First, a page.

Launching A Truly Disjoint Process

Dave Angel d at
Sun Mar 11 22:34:41 CET 2012

On 03/11/2012 05:01 PM, Ami Tavory wrote:
>    Hello,
>    I'm encountering a problem using the multiprocessing module to create a
> process that is truly disjoint from the parent process: i.e., one that
> contains no "memory" of the parent process, nor any record in the parent
> process that it is its child. This originated in a pygtk problem, but I'll
> try to put down as little pygtk as possible - just enough to explain the
> problem (also, sorry, but I couldn't get an answer at the gtk forum).
>    The code is a small python debugger front-end for GEdit. The plugin code,
> run from GEdit's process, uses
> <code>multiprocessing.Process(target = run_dbg)</code>
> to launch the debugger in a function in separate process. The debugger uses
> the bdb module like this:
> <code>'execfile("%s")' % script)</code>.
>    This seems to work fine, except if the script being debugged is itself a
> pygtk script. Specifically, if it contains the code
> <code>Gtk.main()</code>
> then GEdit crashes with
> <error>
> [xcb] Unknown sequence number while processing queue
> [xcb] Most likely this is a multi-threaded client and XInitThreads has not
> been called
> [xcb] Aborting, sorry about that.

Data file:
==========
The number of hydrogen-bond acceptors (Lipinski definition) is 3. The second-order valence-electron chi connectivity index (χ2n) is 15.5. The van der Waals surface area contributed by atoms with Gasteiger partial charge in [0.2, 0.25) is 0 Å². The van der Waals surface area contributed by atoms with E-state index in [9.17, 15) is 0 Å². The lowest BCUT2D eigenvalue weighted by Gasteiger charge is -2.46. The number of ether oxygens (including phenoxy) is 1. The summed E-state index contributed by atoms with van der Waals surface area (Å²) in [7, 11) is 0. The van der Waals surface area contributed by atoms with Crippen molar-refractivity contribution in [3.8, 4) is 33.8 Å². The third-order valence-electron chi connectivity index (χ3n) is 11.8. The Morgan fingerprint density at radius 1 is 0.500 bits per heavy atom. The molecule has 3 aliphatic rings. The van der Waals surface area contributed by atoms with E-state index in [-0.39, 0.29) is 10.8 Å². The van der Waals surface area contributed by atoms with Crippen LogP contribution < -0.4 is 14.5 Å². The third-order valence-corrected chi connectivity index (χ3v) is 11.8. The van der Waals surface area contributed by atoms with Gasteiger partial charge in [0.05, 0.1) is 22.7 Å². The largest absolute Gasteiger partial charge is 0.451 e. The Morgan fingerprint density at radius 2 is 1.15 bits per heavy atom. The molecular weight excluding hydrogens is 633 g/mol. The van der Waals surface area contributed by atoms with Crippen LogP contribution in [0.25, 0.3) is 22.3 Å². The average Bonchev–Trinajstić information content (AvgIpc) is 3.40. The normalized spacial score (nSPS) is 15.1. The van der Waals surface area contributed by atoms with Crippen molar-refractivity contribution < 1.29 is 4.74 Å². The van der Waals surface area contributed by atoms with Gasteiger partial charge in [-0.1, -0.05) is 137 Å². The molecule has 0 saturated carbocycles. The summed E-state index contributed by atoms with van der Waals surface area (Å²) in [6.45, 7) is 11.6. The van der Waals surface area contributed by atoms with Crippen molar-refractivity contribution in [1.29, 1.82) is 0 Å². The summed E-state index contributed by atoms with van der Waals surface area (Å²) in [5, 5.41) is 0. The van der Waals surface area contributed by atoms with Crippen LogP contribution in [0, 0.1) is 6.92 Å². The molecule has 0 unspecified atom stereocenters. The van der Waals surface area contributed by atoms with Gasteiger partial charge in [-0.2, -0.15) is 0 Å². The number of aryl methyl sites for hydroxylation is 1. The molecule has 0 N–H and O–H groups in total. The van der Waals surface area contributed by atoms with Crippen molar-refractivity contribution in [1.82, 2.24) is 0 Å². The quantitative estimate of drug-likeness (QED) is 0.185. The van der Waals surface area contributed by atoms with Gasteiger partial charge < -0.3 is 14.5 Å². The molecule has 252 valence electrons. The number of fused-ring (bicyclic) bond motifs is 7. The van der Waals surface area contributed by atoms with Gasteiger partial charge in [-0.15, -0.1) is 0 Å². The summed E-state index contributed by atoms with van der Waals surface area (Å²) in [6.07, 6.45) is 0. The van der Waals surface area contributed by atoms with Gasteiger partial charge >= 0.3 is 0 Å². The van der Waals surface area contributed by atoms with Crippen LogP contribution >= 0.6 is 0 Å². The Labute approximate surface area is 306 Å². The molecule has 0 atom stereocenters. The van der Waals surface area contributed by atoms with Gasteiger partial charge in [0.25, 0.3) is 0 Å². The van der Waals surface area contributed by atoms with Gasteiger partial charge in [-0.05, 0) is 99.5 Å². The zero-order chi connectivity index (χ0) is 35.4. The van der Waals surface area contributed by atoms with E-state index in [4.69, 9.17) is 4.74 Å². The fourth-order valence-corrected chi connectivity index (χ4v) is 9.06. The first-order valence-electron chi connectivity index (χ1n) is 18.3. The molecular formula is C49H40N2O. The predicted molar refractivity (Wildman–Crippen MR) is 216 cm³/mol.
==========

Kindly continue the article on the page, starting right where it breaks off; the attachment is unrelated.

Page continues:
> gedit: ../../src/xcb_io.c:273: poll_for_event: Assertion
> `!xcb_xlib_threads_sequence_lost' failed.
> </error>
>    Googling this error yielded many results, but they all consisted of
> advice to change either the code launching the process (possibly compiling
> it differently), or change the launched process running gtk. It seems like
> gtk requires that a single thread run this. Unfortunately, in this case,
> the launching process is GEdit (whose code I cannot modify from a plugin),
> and the launched process essentially runs a hypothetical script that is
> being debugged (and whose code, therefore, is a given).
>    OTOH, clearly it is possible to run more than a single gtk app
> concurrently from completely separate processes. Is there a way, therefore,
> to launch the second process, or have the launched process do something
> when it starts, so that the two processes should essentially be disjoint?
>    Thanks,
>    Ami

Why not try using bash as an intermediate executable?  Have your first 
python process invoke bash, giving it the arguments to in turn launch 
the second python process.

If that won't work, then at least tell us some more of your 
environment.  What version of Python, what version of OS?



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